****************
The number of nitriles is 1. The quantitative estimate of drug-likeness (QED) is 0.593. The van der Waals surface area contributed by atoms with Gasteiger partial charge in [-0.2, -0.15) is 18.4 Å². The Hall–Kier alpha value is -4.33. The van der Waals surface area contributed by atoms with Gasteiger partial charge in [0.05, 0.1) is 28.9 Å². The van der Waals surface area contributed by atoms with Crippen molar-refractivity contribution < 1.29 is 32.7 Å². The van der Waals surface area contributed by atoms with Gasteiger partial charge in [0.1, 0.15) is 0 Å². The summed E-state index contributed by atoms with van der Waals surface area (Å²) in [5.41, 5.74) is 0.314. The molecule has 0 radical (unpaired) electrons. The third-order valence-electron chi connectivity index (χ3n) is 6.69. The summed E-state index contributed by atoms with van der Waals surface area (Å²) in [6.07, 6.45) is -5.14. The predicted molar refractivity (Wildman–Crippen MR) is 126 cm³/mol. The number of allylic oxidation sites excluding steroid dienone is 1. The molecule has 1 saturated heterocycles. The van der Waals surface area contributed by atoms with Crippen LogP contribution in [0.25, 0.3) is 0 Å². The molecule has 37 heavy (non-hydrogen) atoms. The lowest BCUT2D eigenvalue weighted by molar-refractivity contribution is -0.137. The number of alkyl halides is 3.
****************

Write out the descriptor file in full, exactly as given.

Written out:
The number of nitriles is 1. The quantitative estimate of drug-likeness (QED) is 0.593. The van der Waals surface area contributed by atoms with Gasteiger partial charge in [-0.2, -0.15) is 18.4 Å². The Hall–Kier alpha value is -4.33. The van der Waals surface area contributed by atoms with Gasteiger partial charge in [0.05, 0.1) is 28.9 Å². The van der Waals surface area contributed by atoms with Crippen molar-refractivity contribution < 1.29 is 32.7 Å². The van der Waals surface area contributed by atoms with Gasteiger partial charge in [0.1, 0.15) is 0 Å². The summed E-state index contributed by atoms with van der Waals surface area (Å²) in [5.41, 5.74) is 0.314. The molecule has 0 radical (unpaired) electrons. The third-order valence-electron chi connectivity index (χ3n) is 6.69. The summed E-state index contributed by atoms with van der Waals surface area (Å²) in [6.07, 6.45) is -5.14. The predicted molar refractivity (Wildman–Crippen MR) is 126 cm³/mol. The number of allylic oxidation sites excluding steroid dienone is 1. The molecule has 1 saturated heterocycles. The van der Waals surface area contributed by atoms with Crippen LogP contribution in [0.25, 0.3) is 0 Å². The molecule has 37 heavy (non-hydrogen) atoms. The lowest BCUT2D eigenvalue weighted by molar-refractivity contribution is -0.137. The number of alkyl halides is 3.